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'When I got up and tried to walk, I couldn't because I'd no power whatsoever in my hamstring.'

The Galway star on injury recovery and chasing that All-Ireland senior medal.

Joe Canning at yesterday's Bord Gáis Energy launch of their senior hurling championship sponsorship
Joe Canning at yesterday's Bord Gáis Energy launch of their senior hurling championship sponsorship
Image: Ramsey Cardy/SPORTSFILE

A 10TH SEASON on the frontline with the Galway senior hurlers beckons for Joe Canning as he still chases that breakthrough All-Ireland win.

2016 saw that ambition to lift the Liam MacCarthy Cup thwarted at the semi-final stage in a narrow fashion by Tipperary.

For Canning the disappointment of that loss was exacerbated by the serious hamstring injury that forced him off at half-time.

The Portumna man was in Dublin yesterday as Bord Gáis Energy were announced as the new All-Ireland senior hurling championship sponsors.

He revealed the latest on his injury recovery, reflected on recent near misses and spoke of the Galway hurling frustrations at the lack of games for the county’s underage teams and absence of home matches for their senior sides.

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How’s the recovery from the injury going?

“Not too bad. It’s five months next Tuesday since the surgery, so they say it’s a seven-eight month kind of a thing. I’m a little bit ahead, but I’d say it will probably be March by the time I’m fully back.”

Was it close enough to a career ending injury?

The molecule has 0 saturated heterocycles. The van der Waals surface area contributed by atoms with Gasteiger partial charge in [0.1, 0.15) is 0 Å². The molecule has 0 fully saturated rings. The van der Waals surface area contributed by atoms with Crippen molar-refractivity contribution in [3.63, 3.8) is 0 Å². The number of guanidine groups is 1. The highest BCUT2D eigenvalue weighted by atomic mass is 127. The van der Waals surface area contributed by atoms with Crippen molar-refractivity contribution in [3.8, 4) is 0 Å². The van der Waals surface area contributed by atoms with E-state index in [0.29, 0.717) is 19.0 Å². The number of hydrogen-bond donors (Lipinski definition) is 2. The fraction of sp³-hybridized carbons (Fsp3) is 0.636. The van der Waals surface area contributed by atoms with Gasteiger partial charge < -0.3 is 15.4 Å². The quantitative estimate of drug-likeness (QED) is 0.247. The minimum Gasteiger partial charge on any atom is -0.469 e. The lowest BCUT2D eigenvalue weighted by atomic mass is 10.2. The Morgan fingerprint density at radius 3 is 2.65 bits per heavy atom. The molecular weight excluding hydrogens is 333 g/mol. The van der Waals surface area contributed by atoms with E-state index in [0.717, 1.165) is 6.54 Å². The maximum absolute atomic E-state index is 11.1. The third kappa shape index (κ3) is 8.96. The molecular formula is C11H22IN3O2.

“Yeah, I ripped the tendon basically. The muscle is fine. The tendon attaches the muscle to the bone in your arse basically!

“I’ve a centimetre-and-a-half left on the bone, so it’s just surgery to reattach that. But if it came off the bone, it usually brings a bit of the bone with it.

“So Paul O’Connell, let’s say for instance, would have brought some of the bone and that never really heals. You’d see a lot of rugby guys now retiring from it, the hamstring/tendon injury.”

Did you’ve any idea at the time of the severity of the injury?

“No. I thought, if we won the match, in my own head, I’d be back for the final. I thought – to be honest – I’d just pulled a muscle.

Joe Canning sustains an injury Joe Canning's injury occurred in last August's semi-final in Croke Park Source: Cathal Noonan/INPHO

“I never even heard of this kind of an injury before, so it never came into my head at the time. It wasn’t until a few days later, when the physios…they probably weren’t going to hit me with it straight away! They thought it might be, and then the scans obviously proved it right.

“I remember thinking, ‘F***, I’m after twinging something here.’ But then you realise fairly soon that I properly did something.

“When I got up and tried to walk, I couldn’t because I’d no power whatsoever in my hamstring. I couldn’t lift my leg behind me. So I knew then it was bother.”

How difficult was it to watch the rest of the championship and see Tipperary go on to win the final?

“It was tough, watching it. I wasn’t going to come (to the final) but then I got a ticket the day before the match, to come. I was still in the brace and on crutches after surgery.